Israeli tour guides visit Bethlehem after 10-year absence

Top IDF officer calls pilot program ‘deeply significant,’ but guide group is highly critical.

By RON FRIEDMAN
June 22, 2010 04:52
4 minute read.
ISRAELI TOUR guides visited West Bank sites such a

Bethlehem 311. (photo credit: Courtesy)

 
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Twenty-five Israeli tour guides visited Bethlehem on Monday as guests of the Palestinian Authority Tourism Ministry, on a refresher tour to prepare for their return to leading tour groups there.

For the first time since the 2000 intifada, Israeli tour guides will be allowed to enter and lead groups of pilgrims and tourists in Bethlehem and Jericho, as part of a new pilot project arranged by the Israeli and Palestinian tourism ministries and the IDF’s Civil Administration of Judea and Samaria.

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Jewish Israeli citizens have been banned from entering the PA by order of the IDF. The pilot came about following requests by tourism industry professionals and tourists to allow their Israeli guides to continue leading their groups when they traveled to the West Bank. Until now, the Israeli guides would relinquish their groups at the Rachel Crossing and meet up with them again when they returned from their visit to the PA-controlled destinations.

Responding to the Tourism Ministry’s request to allow the guides to enter the PA area, the civil administration agreed to allow 25 guides and 25 bus drivers to cross over with their groups as a trial before allowing others to do the same.

In an interview with The Jerusalem Post from a restaurant in the Bethlehem suburb of Beit Sahur, Israeli tour guide Micky Choresh said he felt safe and welcome and that he looked forward to returning soon.

“The Palestinian officials who are escorting us are going out of their way to make sure we feel comfortable and safe. Everywhere we go we are accompanied by two police vehicles, and there is a uniformed policeman on every street,” said Choresh.

According to Choresh, the tour started in the morning with a security briefing on the Israeli side, in which participants were instructed to keep to the authorized trail and were given emergency phone numbers to contact if the need arose. The officers also instructed them on the crossing regulations and stressed that they would have to return to Israeli territory by 11 p.m. at the latest.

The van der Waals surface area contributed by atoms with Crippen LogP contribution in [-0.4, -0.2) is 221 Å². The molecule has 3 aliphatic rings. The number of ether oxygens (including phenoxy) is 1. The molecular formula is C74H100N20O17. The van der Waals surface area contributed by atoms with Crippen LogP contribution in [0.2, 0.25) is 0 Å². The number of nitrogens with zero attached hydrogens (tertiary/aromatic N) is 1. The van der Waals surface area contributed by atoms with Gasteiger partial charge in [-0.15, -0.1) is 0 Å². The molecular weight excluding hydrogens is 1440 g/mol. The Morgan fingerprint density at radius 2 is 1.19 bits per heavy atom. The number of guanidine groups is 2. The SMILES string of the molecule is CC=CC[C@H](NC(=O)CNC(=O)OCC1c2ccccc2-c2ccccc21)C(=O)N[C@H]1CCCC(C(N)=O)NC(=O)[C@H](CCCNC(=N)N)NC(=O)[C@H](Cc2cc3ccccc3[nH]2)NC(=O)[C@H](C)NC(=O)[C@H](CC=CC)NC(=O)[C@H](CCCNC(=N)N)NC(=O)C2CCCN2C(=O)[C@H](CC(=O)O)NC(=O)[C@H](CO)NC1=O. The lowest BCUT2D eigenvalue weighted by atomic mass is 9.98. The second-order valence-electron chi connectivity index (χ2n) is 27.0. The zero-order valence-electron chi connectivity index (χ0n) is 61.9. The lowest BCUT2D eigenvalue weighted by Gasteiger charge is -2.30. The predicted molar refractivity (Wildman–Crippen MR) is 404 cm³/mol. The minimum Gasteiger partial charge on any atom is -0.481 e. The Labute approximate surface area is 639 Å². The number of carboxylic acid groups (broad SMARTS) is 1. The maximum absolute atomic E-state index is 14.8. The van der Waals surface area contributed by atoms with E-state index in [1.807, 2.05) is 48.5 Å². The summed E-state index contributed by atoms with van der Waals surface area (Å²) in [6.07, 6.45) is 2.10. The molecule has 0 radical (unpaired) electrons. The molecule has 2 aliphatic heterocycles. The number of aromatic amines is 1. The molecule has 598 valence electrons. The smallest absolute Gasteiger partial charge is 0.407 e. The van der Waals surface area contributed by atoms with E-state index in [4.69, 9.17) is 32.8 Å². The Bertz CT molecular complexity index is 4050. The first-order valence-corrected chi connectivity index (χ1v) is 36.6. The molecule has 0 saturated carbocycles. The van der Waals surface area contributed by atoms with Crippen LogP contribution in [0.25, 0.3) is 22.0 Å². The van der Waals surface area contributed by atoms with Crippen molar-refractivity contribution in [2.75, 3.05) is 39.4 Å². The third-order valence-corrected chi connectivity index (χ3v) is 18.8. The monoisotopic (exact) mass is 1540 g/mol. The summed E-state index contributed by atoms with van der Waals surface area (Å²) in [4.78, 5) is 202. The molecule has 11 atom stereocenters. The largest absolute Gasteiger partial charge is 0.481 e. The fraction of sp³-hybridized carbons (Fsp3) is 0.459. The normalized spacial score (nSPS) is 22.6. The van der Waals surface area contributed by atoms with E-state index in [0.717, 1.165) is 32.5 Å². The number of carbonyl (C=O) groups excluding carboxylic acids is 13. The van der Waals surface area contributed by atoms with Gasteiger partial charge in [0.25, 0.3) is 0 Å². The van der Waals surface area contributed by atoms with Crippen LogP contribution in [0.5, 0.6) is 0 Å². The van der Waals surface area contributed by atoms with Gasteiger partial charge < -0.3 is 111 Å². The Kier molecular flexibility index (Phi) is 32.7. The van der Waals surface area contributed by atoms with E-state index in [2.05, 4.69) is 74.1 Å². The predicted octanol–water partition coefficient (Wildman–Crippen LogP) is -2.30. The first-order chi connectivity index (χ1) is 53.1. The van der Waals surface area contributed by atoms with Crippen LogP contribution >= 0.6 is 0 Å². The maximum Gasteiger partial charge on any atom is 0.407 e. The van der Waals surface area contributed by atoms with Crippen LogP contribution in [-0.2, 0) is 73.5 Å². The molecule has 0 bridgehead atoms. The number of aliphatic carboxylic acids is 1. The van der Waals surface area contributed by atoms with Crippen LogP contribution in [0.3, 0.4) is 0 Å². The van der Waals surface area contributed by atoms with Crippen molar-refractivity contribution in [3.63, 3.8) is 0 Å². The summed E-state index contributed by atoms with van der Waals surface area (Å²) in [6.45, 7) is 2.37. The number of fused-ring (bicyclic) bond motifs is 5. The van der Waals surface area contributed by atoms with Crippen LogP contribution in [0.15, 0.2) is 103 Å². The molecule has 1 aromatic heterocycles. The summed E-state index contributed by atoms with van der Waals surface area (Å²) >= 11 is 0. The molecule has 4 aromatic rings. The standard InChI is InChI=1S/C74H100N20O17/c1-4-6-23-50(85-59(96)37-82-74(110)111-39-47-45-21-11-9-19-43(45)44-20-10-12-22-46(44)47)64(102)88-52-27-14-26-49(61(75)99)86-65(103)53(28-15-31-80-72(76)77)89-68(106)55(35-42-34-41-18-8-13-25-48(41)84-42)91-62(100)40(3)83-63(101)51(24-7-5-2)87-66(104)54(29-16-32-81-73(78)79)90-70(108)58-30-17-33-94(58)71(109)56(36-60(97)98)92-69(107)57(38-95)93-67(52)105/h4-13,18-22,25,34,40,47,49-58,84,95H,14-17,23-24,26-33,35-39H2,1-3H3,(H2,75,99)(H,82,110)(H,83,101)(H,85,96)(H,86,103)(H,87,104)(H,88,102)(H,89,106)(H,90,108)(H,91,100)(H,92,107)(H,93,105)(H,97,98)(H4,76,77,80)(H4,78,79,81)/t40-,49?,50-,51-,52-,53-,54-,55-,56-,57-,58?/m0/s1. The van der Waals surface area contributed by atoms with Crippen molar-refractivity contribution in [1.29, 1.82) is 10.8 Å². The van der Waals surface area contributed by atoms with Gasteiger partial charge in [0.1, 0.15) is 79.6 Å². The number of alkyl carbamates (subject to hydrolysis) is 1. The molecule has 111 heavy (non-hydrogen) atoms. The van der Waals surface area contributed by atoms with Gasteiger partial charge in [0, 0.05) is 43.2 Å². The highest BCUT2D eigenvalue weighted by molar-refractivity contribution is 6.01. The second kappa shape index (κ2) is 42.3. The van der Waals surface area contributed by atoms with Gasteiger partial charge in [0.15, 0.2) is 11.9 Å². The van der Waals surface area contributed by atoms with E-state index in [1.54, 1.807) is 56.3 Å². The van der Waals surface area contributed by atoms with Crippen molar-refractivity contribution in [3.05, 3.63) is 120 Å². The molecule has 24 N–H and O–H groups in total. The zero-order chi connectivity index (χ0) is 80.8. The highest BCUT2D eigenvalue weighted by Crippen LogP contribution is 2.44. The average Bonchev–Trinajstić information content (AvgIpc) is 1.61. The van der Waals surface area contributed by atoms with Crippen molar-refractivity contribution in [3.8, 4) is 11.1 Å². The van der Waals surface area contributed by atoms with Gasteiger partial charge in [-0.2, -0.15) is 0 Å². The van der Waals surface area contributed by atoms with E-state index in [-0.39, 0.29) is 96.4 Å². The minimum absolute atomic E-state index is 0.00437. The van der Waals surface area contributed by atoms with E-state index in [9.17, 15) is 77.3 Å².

Choresh said guards on both sides of the crossing had a list of authorized tour guides and drivers, and only those on the list would be allowed to cross.

The group spent the morning visiting tourist attractions like the Solomon Pools and the Church of the Nativity, and was to return to Jerusalem in the afternoon.

“I think this is a great initiative that will help in restoring good relations. Tourists represent important financial income for the Palestinians, and I don’t think anyone here will oppose it. This is not Gaza,” said Choresh.

In an interview with Army Radio, civil administration head Brig.-Gen. Yoav Mordechai said the decision to allow the 50 Israelis to enter Bethlehem was “a significant statement.”

“It is part of a series of let-ups and trustbuilding measures that we are promoting in Judea and Samaria in coordination with the PA and its security forces, which are constantly improving,” said Mordechai. “In my opinion, letting 50 Israelis into Bethlehem – and starting next week, also to Jericho – without the IDF escorting them is a deeply meaningful signal. The vision is to one day allow Israeli citizens to enter Area A cities. We started with this as an experimental pilot.”

Tourism Minister Stas Meseznikov praised the tour guides’ response to participating in the pilot, and the cooperation with the PA.

“I see great importance in the tour guiding in Bethlehem, which will facilitate an increase in the scope of the tour guides’ work, allow for top-level guiding for tourists, an increase in cooperation with the Palestinian Authority and, of no less importance, an improvement in the international image of Israel and the Holy Land as a safe destination for tourists,” he said.

“I hope that this pilot program will receive cooperation from all the various entities and will generate an increase in tourism activities in the near future,” he added.

However, Israel Tour Guides Association chairman Yossi Weiss said the association sharply opposed the move.

“We don’t want another Gilad Schalit on our hands,” said Weiss. “As far as I know, the IDF hasn’t removed the ban on Israelis entering Area A, and I didn’t know tour guides were an exception.”

Weiss said the Tourism Ministry was taking a great risk at the tour guides’ expense and that the guides who visited the West Bank cities were not covered by insurance and were not protected from attacks.

He also criticized the move on economic grounds, saying it only served the Palestinian economic interest and would actually harm Israeli tour guides because the Palestinians would expect reciprocal permits for their guides to work in Israel.

“I’m worried about Palestinian tour guides, with their own ideology and their own historic narrative, leading groups of tourists in Israel. It is a disservice to the country to let them spread their agenda to tourists,” said Weiss.

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